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This is my weekly installment of “writing about writing,” in which I scan the world to find websites, books and articles to help other writers. Today I discuss a BBC podcast called Soul Music…
I worry that I’m veering ever-so-slightly off topic in today’s blog. The podcast I want to recommend to you — Soul Music — has nothing to do with writing. But it is so interesting and so exquisitely put together I see it in the “inspirational” category. Listen to this deeply affecting podcast and you will want to be a better person, if not a better writer.
If you have never before heard a podcast, listen to this one. (Podcasts are free and not the least bit frightening. If you don’t have a smartphone, you can hear most of them via your desktop computer.) If, like me, you’re a bit of a podcast fiend, include Soul Music in your roster.
Soul Music identifies what it describes as pieces of music “with a powerful emotional impact.” I love the way the show crosses all genres — classical, pop, musical theatre, jazz, blues, opera. Here are some titles that may resonate with you:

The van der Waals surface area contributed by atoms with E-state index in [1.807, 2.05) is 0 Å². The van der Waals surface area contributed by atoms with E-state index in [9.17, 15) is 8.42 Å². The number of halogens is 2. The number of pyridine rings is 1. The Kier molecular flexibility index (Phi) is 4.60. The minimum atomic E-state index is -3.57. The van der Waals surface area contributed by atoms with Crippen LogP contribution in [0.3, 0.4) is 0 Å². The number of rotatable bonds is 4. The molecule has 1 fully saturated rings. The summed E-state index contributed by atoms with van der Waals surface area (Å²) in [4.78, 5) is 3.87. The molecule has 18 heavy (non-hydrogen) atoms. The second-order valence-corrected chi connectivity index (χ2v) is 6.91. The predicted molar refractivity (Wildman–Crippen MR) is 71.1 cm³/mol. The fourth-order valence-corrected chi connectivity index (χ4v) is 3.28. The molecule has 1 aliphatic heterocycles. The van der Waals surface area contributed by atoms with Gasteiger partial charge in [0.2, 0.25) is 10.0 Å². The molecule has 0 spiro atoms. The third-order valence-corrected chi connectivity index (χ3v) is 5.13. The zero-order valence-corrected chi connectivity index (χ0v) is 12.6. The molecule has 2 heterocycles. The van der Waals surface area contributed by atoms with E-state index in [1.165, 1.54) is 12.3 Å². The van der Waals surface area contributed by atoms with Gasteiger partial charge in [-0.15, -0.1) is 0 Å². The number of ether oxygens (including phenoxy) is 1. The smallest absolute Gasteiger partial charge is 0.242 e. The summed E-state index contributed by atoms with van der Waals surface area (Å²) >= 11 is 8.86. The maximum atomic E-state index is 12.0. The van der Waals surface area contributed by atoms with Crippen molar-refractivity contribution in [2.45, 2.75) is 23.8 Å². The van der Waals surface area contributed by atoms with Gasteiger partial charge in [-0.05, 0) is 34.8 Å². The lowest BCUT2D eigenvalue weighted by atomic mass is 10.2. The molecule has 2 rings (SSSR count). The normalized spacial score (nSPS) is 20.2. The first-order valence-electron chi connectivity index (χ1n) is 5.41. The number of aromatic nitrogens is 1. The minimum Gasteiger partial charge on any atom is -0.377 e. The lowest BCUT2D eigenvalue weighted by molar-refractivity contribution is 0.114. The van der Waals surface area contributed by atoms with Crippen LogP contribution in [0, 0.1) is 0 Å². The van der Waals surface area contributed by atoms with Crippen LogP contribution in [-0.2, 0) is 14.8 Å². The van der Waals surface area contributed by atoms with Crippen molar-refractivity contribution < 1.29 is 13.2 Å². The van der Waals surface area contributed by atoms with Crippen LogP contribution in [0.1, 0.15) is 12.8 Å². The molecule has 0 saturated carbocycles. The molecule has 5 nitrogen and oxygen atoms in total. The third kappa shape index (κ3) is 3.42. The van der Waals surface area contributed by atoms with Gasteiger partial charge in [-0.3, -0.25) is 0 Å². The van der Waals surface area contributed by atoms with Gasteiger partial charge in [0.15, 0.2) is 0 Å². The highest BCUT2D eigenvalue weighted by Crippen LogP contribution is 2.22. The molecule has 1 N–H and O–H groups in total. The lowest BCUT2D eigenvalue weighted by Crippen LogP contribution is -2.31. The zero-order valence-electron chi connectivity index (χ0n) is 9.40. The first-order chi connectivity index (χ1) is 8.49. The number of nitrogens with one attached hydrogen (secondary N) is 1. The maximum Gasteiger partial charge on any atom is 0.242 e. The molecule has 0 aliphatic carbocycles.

- Mack the Knife
- Fairytale of New York
- Strange Fruit
- La Boheme
The 30-minute podcast sometimes touches on issues like musical structure. But, more often, it’s a social history of the time in which the song was written or became popular. I found the episode on “Strange Fruit,” the famous song about lynching, performed by Billie Holliday (pictured above) to be especially affecting.
The show is well written and beautifully assembled but what makes it irresistible to me, at least, is the way it uses music. There is something about music that touches the human heart in a way that mere words cannot. It is richer, deeper, more meaningful. I am listening my way through the entire Soul Music catalogue now.